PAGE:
In his introduction to the Color Theory, Goethe credits his trip to Italy as the birthplace of his insight on the subject. As the point of origin in the search for a theory of perception, this trip is itself emblematic. It defines for Goethe the struggle for identity and delineates the components of the fight – masquerade, love, deception, visuality and language all play a part in this battle. What is at stake here for Goethe in disguising himself as a painter during this trip? Are we to assume that this middle-aged man, the world-famous author of a blockbuster novel, the acclaimed playwright and director of numerous plays, the politician elevated to the nobility, is now trying to become a painter? It seems unlikely. Goethe, particularly in Dichtung und Wahrheit, writes at length and often about the quality of his ← 14 | 15 → own drawings and is his own most severe critic.4 Yes, he admits, he has a certain talent, but this talent is not enough. He tells his readers that he turns to drawing at particularly traumatic and important junctures in his life. Repeatedly these moments have to do with desire, with lost love, with having to make choices between one path and another. During one such period, he tells us that writing and drawing (bilden) merged together. He would make drawings of his friends and then unhappy with the results would turn to “speech and rhythm,” that is, to language (MA16: 682). He tells us further that he failed to do justice to what he wanted to represent in the drawings, and concedes that “through a natural talent and practice I successfully drew outlines; even what I saw in nature I was able to put in the form of a picture; but I was missing a certain power to form, the fervent desire to lend body to the outline through well differentiated lines of light and dark.” My representations, he admits, “were rather distant apprehensions of a figure, and my figures resembled the light air-creatures of Dante’s Purgatory, who without throwing a shadow themselves are horrified by the shadows of real bodies” (“Durch eine gewisse Natur-Anlage und Übung gelang mir wohl ein Umriß; auch gestaltete sich leicht zum Bilde was ich in der Natur vor mir sah; allein es fehlte mir die eigentliche plastische Kraft, das tüchtige Bestreben dem Umriß Körper zu verleihen, durch wohlabgestuftes Hell und Dunkel. Meine Nachbildungen waren mehr oder weniger Ahnungen irgend einer Gestalt, und meine Figuren glichen den leichten Luftwesen in Dantes Purgatorio, die keine Schatten werfend vor dem Schatten wirklicher Körper sich entsetzten” [MA16: 817–818]).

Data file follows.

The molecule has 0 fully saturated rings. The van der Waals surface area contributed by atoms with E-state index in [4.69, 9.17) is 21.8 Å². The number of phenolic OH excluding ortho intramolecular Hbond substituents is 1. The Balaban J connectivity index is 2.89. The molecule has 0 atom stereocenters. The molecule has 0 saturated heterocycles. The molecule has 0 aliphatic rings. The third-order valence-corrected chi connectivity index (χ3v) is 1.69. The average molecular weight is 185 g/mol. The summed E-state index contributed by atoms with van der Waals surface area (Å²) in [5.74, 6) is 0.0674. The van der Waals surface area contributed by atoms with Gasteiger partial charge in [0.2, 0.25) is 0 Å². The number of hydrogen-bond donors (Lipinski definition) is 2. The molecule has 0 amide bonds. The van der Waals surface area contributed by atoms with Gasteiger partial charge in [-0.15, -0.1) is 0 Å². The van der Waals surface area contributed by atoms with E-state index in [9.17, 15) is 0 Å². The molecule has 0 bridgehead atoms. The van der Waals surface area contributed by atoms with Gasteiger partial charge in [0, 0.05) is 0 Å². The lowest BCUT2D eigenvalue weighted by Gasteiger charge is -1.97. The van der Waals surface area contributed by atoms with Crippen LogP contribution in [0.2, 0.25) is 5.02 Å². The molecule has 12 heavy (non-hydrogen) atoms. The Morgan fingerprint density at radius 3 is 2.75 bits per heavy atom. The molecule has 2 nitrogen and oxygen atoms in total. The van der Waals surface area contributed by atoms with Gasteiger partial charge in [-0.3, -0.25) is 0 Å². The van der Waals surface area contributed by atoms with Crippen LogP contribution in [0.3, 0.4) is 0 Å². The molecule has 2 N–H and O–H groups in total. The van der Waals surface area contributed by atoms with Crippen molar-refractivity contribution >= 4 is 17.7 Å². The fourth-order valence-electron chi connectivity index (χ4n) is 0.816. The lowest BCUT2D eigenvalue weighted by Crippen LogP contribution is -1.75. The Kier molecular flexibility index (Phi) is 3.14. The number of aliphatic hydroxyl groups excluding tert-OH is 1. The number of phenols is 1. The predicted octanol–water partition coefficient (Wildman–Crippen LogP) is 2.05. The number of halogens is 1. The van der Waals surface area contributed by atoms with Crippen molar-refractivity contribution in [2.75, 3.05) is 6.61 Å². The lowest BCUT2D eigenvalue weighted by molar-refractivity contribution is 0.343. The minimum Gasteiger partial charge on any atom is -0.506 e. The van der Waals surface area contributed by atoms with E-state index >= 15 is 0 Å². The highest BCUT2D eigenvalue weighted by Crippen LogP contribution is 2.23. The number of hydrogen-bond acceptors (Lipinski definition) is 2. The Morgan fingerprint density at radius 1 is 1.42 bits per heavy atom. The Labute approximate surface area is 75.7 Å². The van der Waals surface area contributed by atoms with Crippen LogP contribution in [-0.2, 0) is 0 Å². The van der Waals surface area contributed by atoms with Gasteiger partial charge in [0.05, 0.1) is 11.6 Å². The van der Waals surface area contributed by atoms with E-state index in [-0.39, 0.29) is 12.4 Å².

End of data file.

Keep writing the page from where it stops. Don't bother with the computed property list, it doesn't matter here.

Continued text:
We would have to agree with him. While exhibiting a talent for drawing, his sketches and watercolors lack a certain something. Given his critical self-assessment, the choice between writing and painting as a vocation seems to have been a foregone conclusion, not just for us, but also for him. But this movement between writing and drawing is about something else entirely. Language according to Goethe is a necessary supplement for the visual turn. What does he gain in this move to language? What is lost to him in making this choice between the visual and the word? How does language compensate for his inability to convey what he “sees”? ← 15 | 16 →

Goethe addresses this struggle between the word and the image in an anecdote in Dichtung und Wahrheit. The story is emblematic – it represents the problematic itself and shows us the remembered persona of his youth as already confronted with the choices he will have to make as a writer and as a subject in his own story. Here he describes his flight from a failed love-affair, this time his infatuation with Charlotte Buff, the real-life model for Lotte, the infatuation that had doomed Werther, the ill-fated hero of his first novel. His account of this journey is particularly intriguing because here Goethe not only defines this encounter with the visual in terms of language, but also connects this to his encounter with desire, loss, and the possibility of transformation. Goethe tells us that on the trip he found himself observing a particularly attractive view and was inspired to draw a picture of the scene. He had a pocket-knife in his left hand and was immediately overcome by an irresistible urge to throw it into the river. Following this impulse, he gave himself a choice.

If I were to see (the knife) fall (into the water) I would have my artistic wish fulfilled; but if the overhanging branches of the willow bush obscured the entry of the knife, I would abort the wish and the attempt.

Sähe ich es hineinfallen, so würde mein künstlerischer Wunsch erfüllt werden; würde aber das Eintauchen des Messers durch die überhängenden Weidenbüsche verdeckt, so sollte ich Wunsch und Bemühung fahren lassen. (MA16: 590)


ISBN (Softcover)
Publication date
2015 (September)
Goethe Autobiography Psychoanalysis Lacan Visuality Narrative
Bern, Berlin, Bruxelles, Frankfurt am Main, New York, Oxford, Wien, 2015. 270 pp., 11 b/w ill., 9 coloured ill.

Biographical notes

Evelyn K. Moore (Author)

Evelyn K. Moore, Associate Professor Emerita of German at Kenyon College in Gambier, Ohio, has published in eighteenth- and nineteenth-century German literature including The Passions of Rhetoric: Lessing and the German Enlightenment, 1993. She co-edited The Enlightened Eye: Goethe and Visual Culture, 2007, as well as (Re)-turn: A Journal of Lacanian Studies from 2003–2009.


Title: The Eye and the Gaze